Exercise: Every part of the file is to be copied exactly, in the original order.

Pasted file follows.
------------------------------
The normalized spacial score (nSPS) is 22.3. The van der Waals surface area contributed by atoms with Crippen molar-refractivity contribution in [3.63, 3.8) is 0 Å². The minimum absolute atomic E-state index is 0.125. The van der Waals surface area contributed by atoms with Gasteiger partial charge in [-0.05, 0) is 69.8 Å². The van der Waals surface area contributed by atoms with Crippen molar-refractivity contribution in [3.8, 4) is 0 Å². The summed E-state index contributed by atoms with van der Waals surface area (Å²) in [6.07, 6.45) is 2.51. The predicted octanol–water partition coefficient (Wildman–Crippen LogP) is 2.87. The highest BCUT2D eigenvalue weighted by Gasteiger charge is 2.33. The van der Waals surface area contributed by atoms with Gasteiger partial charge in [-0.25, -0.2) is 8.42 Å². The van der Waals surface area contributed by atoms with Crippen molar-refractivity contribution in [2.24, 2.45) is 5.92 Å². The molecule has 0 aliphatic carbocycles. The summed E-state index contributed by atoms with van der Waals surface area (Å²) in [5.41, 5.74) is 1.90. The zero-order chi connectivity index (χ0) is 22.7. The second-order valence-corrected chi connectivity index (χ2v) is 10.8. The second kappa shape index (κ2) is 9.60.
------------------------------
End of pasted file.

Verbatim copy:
The normalized spacial score (nSPS) is 22.3. The van der Waals surface area contributed by atoms with Crippen molar-refractivity contribution in [3.63, 3.8) is 0 Å². The minimum absolute atomic E-state index is 0.125. The van der Waals surface area contributed by atoms with Gasteiger partial charge in [-0.05, 0) is 69.8 Å². The van der Waals surface area contributed by atoms with Crippen molar-refractivity contribution in [3.8, 4) is 0 Å². The summed E-state index contributed by atoms with van der Waals surface area (Å²) in [6.07, 6.45) is 2.51. The predicted octanol–water partition coefficient (Wildman–Crippen LogP) is 2.87. The highest BCUT2D eigenvalue weighted by Gasteiger charge is 2.33. The van der Waals surface area contributed by atoms with Gasteiger partial charge in [-0.25, -0.2) is 8.42 Å². The van der Waals surface area contributed by atoms with Crippen molar-refractivity contribution in [2.24, 2.45) is 5.92 Å². The molecule has 0 aliphatic carbocycles. The summed E-state index contributed by atoms with van der Waals surface area (Å²) in [5.41, 5.74) is 1.90. The zero-order chi connectivity index (χ0) is 22.7. The second-order valence-corrected chi connectivity index (χ2v) is 10.8. The second kappa shape index (κ2) is 9.60.